I’m finding it very difficult to do this though. With the way things are today, it seems as though the choice is either classroom or lab. I’m not happy settling with only those two options.

This all probably sounds stubborn or greedy, but if I’m going to follow what I’ve been taught and stressed by countless people over my life, then I need to “love what I do and do what I love.” And birds and talking about birds is what I love.

JER at Bird Rock, Cape St. Mary's, Newfoundland

JER at Bird Rock, Cape St. Mary’s, Newfoundland

Moving Like a Bird

Bird’s flying. It’s something that has made people envious and jealous for thousands of years. As birder’s we watch the birds fly for hours on end. As ornithologist’s we study how and why birds fly. And yet I question if we will ever truly understand it.

In ornithology classes, the Bernoulli Principle and what physics has to say in regards to explaining how birds can fly is taught. And yet, personally at least, it never really made sense. Until recently that is.

I went sailing for the first time with a friend over the summer. On the lakeshore, she told me all about how the sails and boat worked. She told me the conditions wanted for the best and fastest sail possible. And yet she never told me what it would feel like once we were sailing at the fastest speed we could reach. She didn’t tell me how thrilling it would be or how fast things could change. She didn’t tell me that it would help explain bird flight to me.Bald Eagle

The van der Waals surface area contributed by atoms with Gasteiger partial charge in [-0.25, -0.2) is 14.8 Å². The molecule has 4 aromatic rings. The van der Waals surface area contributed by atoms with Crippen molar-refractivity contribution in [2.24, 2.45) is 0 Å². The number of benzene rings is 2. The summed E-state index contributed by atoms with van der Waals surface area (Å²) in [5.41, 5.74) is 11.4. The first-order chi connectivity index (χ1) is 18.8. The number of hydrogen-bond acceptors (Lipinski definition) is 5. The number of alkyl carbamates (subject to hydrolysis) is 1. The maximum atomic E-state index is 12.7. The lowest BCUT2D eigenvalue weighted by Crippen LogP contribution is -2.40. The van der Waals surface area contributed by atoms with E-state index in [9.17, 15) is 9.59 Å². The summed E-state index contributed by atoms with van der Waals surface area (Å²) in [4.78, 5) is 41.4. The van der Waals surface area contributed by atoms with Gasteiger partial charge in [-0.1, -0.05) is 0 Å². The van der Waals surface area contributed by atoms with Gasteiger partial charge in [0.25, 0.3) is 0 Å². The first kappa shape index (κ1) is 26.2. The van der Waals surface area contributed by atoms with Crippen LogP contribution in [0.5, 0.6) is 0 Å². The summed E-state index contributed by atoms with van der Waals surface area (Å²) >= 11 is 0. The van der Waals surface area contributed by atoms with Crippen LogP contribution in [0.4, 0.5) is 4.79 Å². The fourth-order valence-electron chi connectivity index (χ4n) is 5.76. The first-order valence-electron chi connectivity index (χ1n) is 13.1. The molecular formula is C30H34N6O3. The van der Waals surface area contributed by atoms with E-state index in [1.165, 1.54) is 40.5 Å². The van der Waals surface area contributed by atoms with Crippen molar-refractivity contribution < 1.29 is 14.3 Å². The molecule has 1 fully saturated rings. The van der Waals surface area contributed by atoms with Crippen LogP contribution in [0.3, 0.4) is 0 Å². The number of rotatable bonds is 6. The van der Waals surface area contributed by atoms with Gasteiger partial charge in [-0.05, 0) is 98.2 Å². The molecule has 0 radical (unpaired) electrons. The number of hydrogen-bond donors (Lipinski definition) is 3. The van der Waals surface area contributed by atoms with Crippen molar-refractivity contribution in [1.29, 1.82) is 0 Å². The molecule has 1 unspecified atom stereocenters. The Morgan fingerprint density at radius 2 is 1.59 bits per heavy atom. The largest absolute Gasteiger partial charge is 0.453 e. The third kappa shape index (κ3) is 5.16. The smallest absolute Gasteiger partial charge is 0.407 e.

As we sailed, my friend tried to explain everything to me again now that things were actually happening. However, all I could do was realize that the things that were making us move thru the water were the same things that make birds fly. Suddenly, it all made sense as to why northernly winds were preferred for spring migration and southernly winds were preferred for fall migration. It had always seemed backwards to me. Weren’t those winds going in the opposite direction that you wanted to go? Isn’t a wind that pushes you more helpful? But birds fly and I was sailing, not riding a bike. The sails “sung” the loudest and we were going the fastest when we were going straight into the wind with hair in our faces and hands holding our hats down so they wouldn’t blow off into the water.Sailing

To be honest I don’t think I can truly explain the “how” of sailing or flying. Physics has never been my strong suit. But I can explain that the feeling was incredible. To move so efficiently and so swiftly all because of wind and only wind. It made the birds that can just soar endlessly in the air, the ones I’ve seen all my life, even more impressive to me. The buteos, the vultures, the gulls, the swifts and swallows and all the rest. They flap, they glide, they soar, they fly. And it is flight that will always be part of what makes birds so magical to me.

Taking a risk to fly

Connecting people with nature through birds. Bridging ornithology and birding. Making science available and accessible to everyone.

These are all things that are important to me. This website is intended to be another tool for me to continue working on doing this.

So here I am, taking a risk to fly…